“Print isn’t dead. It’s just that people enjoy certain entertainment and content in different ways,” says Offscreen founder, Kai Brach. Even though the internet and digital technology have been responsible for the steep decline in print publications – especially the daily newspaper – it doesn’t seem to stop people starting up niche, independent magazines around the world regularly. “If you go into a specialty magazine store, you’ll see that every publication that comes out is trying to be more specific in their readership. The more niche you are, the more chance you have of survival,” Brach says. “I think I’ve entered a very unique market – it’s a print magazine that’s about the web. It sounds quite paradoxical.”
Brach has created a physical magazine (there is no digital version) that targets a specific market of tech heads and app geeks. Now in its eighth edition, Brach has spoken to and featured entrepreneurs, designers and developers from Twitter, Facebook, Google, Instagram, Adobe, Big Cartel and many smaller companies with a significant presence online. “I’d met some people through the websites and apps I’d been using. They told me the back stories of apps that we all use every day,” Brach says, “I really liked that human side of the digital environment.”
Brach, a Berlin native with a background in web design and development, who relocated to Melbourne in 2002, returned from his travels with the concept for Offscreen, but no clue how to create a print magazine. He learned about typography and how to use InDesign via online tutorials and within six months, he was confident enough to structure, design and launch Offscreen. Each issue contains six long interviews with people who do creative things online. Between those there are smaller features on people who are doing nifty things with technology and the Internet. Offscreen has no advertisers in it either. Instead, Brach contacts companies and asks if they would be interested in sponsoring the magazine. All sponsors are given the same, simple, uniform-look page and the money from this is enough to produce an issue three or four times a year.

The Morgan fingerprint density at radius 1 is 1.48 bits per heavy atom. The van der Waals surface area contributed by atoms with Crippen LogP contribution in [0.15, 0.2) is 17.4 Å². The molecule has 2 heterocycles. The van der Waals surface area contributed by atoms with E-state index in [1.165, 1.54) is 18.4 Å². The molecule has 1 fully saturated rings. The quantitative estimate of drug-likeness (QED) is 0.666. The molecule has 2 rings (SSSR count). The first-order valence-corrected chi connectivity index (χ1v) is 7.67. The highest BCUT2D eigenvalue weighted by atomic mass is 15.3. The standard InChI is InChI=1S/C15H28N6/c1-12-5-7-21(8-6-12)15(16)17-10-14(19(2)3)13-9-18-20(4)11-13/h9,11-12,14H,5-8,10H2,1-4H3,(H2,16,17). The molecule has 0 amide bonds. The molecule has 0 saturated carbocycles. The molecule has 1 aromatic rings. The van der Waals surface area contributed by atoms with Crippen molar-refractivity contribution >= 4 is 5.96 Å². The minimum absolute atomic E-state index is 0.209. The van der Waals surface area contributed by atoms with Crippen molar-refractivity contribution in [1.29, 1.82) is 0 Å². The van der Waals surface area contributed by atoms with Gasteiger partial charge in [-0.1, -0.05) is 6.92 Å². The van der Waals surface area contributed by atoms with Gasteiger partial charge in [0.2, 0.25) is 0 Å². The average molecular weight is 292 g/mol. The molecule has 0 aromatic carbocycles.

Brach runs the magazine between Melbourne and Berlin, mainly due to the cheaper printing and shipping costs in Germany. As for distribution, Brach has made all his contacts with stockists personally – the thought of going through a major distributor and having unsold copies destroyed was too heartbreaking – and the magazine is in stores all over the world. Offscreen is available in most big capitals around the world now. “It’s interesting how there’s certain cities where indie magazines do really well and some aren’t interested,” says Brach, “Melbourne’s pretty cool, considering how small the population is. There’s a lot of interest in indie magazines.”
Offscreen is satisfyingly dense, stylish and colourful. Despite its subject, it looks about as far from screen-based content as any print-lover could hope for. Brach says it’s still important for people to, “get off the grid” and turn away from their devices regularly, “It’s a trend that’s becoming stronger. I don’t think people should stop using technology, but I do think there needs to be a balance.”
Offscreen Magazine is currently putting together its ninth issue. Edition eight is available online at offscreenmag.com.
It is also available in all Melbourne magnation stores and Happy Valley in Collingwood.